Last Updated on November 8, 2023 by Ali Shahid
As indicated by the name, the Blue Quaker parrot is a color variation or mutation of the popular Quaker parrot. It is a recessive trait means the offspring needs blue genes from both parents to exhibit blue colors. This blue mutation is the most common and popular mutation of Quaker parakeets worldwide.
The clown bird is here to entertain and engage anyone on its list of favorite people. With each passing day, you will grow to love this bird more and more. Furthermore, the parrot has a truly unique personality that is unmatched by birds twice its size.
Blue Quaker Parrot
The blue Quaker parrot is not only a prolific talker, but he also performs humorous antics. In fact, Blue Quaker parrots are cost-effective alternatives to expensive Macaws and African Greys due to their intelligence and excellent talking abilities.
A Blue Quaker parrot may be the best choice if you don’t have much money to spend and want a parrot that is as intelligent and talkative as an African Grey or Macaw. However, these parrots are illegal in some states like California and Colorado, etc.
So, make sure to check your local laws before buying a Blue Quaker parrot. Keep reading to learn more about the Blue Quaker Parrot and whether it will work well in your home to help you decide if it is right for you.
|Overview of Blue Quaker Parrot|
|Scientific Name||Myiopsitta monachus|
|Common Name||Blue Quaker Parrot, Blue Quaker Parakeet, Blue Monk Parakeet|
|Personality||Friendly, Playful, Active, can be territorial|
|Number of eggs||4-7 Eggs|
|Lifespan||More than 20 Years|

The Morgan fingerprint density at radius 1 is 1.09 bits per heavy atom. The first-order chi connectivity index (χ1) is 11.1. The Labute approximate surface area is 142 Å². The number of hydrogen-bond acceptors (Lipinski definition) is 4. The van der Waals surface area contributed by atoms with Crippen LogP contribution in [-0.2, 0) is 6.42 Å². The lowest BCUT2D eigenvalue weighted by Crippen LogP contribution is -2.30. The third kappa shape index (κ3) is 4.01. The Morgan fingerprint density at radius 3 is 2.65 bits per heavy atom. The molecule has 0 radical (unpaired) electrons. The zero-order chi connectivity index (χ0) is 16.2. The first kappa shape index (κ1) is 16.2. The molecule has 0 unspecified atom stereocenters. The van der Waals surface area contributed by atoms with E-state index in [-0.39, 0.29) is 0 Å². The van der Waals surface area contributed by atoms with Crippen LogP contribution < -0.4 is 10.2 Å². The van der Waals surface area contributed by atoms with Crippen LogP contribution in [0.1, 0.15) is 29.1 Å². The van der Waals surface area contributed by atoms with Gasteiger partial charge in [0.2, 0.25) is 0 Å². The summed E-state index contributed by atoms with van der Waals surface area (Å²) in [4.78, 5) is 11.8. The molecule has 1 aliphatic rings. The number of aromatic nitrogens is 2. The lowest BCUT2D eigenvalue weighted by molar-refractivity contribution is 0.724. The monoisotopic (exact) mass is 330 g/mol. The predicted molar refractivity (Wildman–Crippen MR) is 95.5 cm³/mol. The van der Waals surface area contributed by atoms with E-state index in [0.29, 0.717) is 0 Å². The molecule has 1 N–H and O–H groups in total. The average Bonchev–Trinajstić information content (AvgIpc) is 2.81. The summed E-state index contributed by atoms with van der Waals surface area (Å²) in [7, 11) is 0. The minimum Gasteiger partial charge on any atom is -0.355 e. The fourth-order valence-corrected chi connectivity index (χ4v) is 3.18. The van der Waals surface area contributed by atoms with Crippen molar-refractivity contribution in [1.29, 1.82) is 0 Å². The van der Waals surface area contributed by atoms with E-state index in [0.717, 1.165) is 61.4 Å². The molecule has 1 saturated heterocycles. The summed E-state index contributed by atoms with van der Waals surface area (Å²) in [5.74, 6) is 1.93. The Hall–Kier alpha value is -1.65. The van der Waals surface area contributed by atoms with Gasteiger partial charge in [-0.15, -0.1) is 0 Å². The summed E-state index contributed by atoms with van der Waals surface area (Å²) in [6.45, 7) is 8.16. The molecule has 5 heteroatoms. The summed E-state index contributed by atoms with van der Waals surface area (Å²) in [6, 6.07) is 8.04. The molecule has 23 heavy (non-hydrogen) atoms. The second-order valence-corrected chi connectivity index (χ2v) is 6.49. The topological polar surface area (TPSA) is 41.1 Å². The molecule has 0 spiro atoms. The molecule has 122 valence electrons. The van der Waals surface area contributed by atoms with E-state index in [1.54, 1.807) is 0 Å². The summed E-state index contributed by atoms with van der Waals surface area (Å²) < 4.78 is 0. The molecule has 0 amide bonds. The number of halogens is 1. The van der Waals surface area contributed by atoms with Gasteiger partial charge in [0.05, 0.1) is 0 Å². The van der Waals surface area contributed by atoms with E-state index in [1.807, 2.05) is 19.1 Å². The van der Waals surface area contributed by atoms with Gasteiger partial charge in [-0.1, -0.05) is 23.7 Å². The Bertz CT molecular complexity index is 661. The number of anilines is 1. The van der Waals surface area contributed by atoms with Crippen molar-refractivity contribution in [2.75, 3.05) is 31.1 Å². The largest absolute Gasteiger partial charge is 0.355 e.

|IUCN Status||Least Concern|
Origin and History
Blue Quaker parrots are reported to have originated in Belgium in 1940, but there is no evidence that this is the case. However, one thing is certain: the Quaker parrot can be found in a small area of South America, extending from Bolivia to southern Brazil and Argentina.
In South America, this bird lives in dry savannas and scattered woodlands between 6,000 and 7,000 feet. The Quaker Parakeet was introduced to the United States in the 1960s as a result of pet birds being released or escaping.
Recent years have seen their numbers rise, and they can now be found in several cities. Today, Quaker parrots are found in many parts of the world, including Asia, Europe, Australia, the United Kingdom, and the United States.
According to numerous studies, only these parrots are capable of building nests. To build their homes, they spend a considerable amount of time gathering branches and twigs. They sometimes build multiple-roomed nests.
Often, Quaker flocks construct nests adjacent to one another to establish communities. There is a wide range of sizes available to nest communities, ranging from the size of a small car to that of a compact car.
Several states prohibit these parrots because they compete with local birds, attack crops, and are highly prolific.
In terms of size, the Blue Quaker Parakeet measures approximately 11 inches from beak to tail and weighs around 3.5 ounces (100 grams). Usually, these birds do not reach this size, even the Green Quakers which are a little larger than these birds.
Nonetheless, the weight of a wild Quaker parrot can range between 127 and 140 grams. Since Quakers are monomorphic, only DNA or feather testing is reliable for identifying males and females.
Normally female Quakers are usually smaller than males, but this is not always applicable when identifying the gender.
Blue Quaker parrots have unique plumage that can readily be distinguished from Green Quaker parrots. The back and wings of this bird are light blue. In addition, this color extends to the long, tapered tail.
Its breast, forehead, and underwings are bluish-gray. In addition, this bird has an orange-yellow beak and black eyes surrounded by a white eye-ring.
Blue Quakers are known for their large personality, which is uncommon among birds of this size. They enjoy being the center of attention and follow their owner wherever he or she goes. Additionally, lovable, funny, intelligent, and affectionate, this bird can show off its playful side.
Blue monk parrots make excellent pets. They bond easily with their owners and remain affectionate. Having a friendly personality is a good choice for families with children. In addition, the blue parakeet is beautiful as well as intelligent.